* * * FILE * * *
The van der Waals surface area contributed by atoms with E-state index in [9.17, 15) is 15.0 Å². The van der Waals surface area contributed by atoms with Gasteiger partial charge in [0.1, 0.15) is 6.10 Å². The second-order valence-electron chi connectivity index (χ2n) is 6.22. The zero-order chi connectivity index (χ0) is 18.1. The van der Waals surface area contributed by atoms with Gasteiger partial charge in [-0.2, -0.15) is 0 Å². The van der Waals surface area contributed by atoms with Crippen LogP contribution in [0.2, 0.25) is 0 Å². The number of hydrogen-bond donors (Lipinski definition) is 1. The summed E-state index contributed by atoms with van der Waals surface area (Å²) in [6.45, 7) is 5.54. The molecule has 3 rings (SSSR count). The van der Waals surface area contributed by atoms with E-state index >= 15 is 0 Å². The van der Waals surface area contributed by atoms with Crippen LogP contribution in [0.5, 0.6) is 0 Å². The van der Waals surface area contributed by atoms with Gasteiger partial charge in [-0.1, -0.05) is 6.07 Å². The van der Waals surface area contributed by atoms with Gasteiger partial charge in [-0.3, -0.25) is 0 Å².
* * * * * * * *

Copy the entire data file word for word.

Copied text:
The van der Waals surface area contributed by atoms with E-state index in [9.17, 15) is 15.0 Å². The van der Waals surface area contributed by atoms with Gasteiger partial charge in [0.1, 0.15) is 6.10 Å². The second-order valence-electron chi connectivity index (χ2n) is 6.22. The zero-order chi connectivity index (χ0) is 18.1. The van der Waals surface area contributed by atoms with Gasteiger partial charge in [-0.2, -0.15) is 0 Å². The van der Waals surface area contributed by atoms with Crippen LogP contribution in [0.2, 0.25) is 0 Å². The number of hydrogen-bond donors (Lipinski definition) is 1. The summed E-state index contributed by atoms with van der Waals surface area (Å²) in [6.45, 7) is 5.54. The molecule has 3 rings (SSSR count). The van der Waals surface area contributed by atoms with E-state index >= 15 is 0 Å². The van der Waals surface area contributed by atoms with Crippen LogP contribution in [0.5, 0.6) is 0 Å². The van der Waals surface area contributed by atoms with Gasteiger partial charge in [-0.1, -0.05) is 6.07 Å². The van der Waals surface area contributed by atoms with Gasteiger partial charge in [-0.3, -0.25) is 0 Å².